Some di­ag­nos­tic in­for­ma­tion is avail­able within the in­ter­face. This in­cludes a bit of in­for­ma­tion about the client de­vices con­nected to the unit and the wide area net­work (WAN) or in­ter­net con­nec­tion. How­ever, there’s no in-depth di­ag­nos­tic in­for­ma­tion ex­posed to the end user that a power-user might like. I also found my­self wish­ing data us­age was dis­played more promi­nently when the unit was in 4G/ LTE mode.


I’ve had the Con­necT on my boat, Have An­other Day, since our spring­time launch and dur­ing our sum­mer cruise up Lake Michi­gan and into the North Chan­nel of Lake Huron, Canada, which in­cluded spots with min­i­mal cell cov­er­age.

On our cruise, I also had sev­eral other marine in­ter­net de­vices and my trusty NetGear LB1120, but ev­ery time we found our­selves in ar­eas of bor­der­line cel­lu­lar ser­vice the Con­necT was the last de­vice to lose con­nec­tiv­ity.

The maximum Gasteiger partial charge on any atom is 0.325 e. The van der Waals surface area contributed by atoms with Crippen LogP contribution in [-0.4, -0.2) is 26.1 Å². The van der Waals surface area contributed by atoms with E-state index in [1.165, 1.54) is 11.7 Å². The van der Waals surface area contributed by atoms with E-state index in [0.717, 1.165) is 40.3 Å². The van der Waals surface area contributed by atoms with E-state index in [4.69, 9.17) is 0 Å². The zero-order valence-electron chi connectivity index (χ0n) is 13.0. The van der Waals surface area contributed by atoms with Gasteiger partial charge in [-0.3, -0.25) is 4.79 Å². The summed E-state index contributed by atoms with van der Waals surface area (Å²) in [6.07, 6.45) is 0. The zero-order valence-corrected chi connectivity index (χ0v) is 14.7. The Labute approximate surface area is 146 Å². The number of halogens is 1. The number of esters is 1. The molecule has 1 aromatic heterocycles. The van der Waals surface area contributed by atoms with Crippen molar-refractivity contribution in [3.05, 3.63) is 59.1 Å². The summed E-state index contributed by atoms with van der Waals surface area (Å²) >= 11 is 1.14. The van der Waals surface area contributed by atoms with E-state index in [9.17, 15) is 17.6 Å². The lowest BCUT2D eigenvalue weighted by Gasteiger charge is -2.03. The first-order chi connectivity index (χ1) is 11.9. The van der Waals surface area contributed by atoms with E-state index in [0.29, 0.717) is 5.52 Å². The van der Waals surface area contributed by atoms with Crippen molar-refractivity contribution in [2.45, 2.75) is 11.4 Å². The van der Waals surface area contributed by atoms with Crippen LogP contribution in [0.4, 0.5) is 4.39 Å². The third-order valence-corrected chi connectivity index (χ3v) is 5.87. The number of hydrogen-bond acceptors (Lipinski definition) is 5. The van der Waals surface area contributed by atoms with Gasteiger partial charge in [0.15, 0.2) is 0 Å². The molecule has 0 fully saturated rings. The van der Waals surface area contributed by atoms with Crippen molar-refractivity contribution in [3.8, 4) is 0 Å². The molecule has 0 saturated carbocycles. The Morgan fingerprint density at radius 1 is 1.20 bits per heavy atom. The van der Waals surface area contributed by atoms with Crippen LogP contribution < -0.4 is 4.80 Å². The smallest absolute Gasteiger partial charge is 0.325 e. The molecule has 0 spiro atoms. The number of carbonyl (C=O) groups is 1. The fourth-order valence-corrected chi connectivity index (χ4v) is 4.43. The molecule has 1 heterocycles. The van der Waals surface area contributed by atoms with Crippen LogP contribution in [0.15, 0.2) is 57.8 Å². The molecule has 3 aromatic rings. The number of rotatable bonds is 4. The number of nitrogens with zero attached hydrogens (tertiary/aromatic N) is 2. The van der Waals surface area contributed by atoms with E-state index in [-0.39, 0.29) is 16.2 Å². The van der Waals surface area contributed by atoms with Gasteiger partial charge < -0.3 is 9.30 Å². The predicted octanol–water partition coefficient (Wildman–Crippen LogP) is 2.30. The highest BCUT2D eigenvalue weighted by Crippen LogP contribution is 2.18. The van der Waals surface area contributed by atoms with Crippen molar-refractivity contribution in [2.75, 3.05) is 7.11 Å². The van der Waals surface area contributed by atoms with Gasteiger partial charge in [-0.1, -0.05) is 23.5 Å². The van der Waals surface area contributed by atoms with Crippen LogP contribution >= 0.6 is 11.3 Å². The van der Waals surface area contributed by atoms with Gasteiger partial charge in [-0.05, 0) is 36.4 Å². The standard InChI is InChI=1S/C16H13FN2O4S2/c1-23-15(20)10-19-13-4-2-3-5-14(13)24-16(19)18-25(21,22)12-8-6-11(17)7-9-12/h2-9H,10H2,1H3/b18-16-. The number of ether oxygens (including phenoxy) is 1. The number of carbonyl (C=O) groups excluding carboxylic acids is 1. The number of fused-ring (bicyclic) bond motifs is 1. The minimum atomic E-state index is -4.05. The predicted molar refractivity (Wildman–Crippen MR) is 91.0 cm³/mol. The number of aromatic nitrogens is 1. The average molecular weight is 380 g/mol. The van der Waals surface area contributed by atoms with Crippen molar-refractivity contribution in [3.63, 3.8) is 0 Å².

This was un­der­scored when we spent a night in Baie Fine, one of the few fjords in North Amer­ica and a well-known cel­lu­lar

dead spot. In­deed, as we pulled into the fjord we watched our phones and tablets go from full cov­er­age to no sig­nal. Af­ter drop­ping the an­chor I fired up a browser and con­sulted Con­necT’s user in­ter­face. Though there wasn’t much con­nec­tiv­ity, there was enough ser­vice to get iMes­sages out to fam­ily and send a few emails to main­tain con­tact with the out­side world. No­tably, Con­necT was the only de­vice with any ser­vice that evening, a fact that proved es­pe­cially help­ful when re­triev­ing weather in­for­ma­tion about a straight-line squall headed di­rectly over us.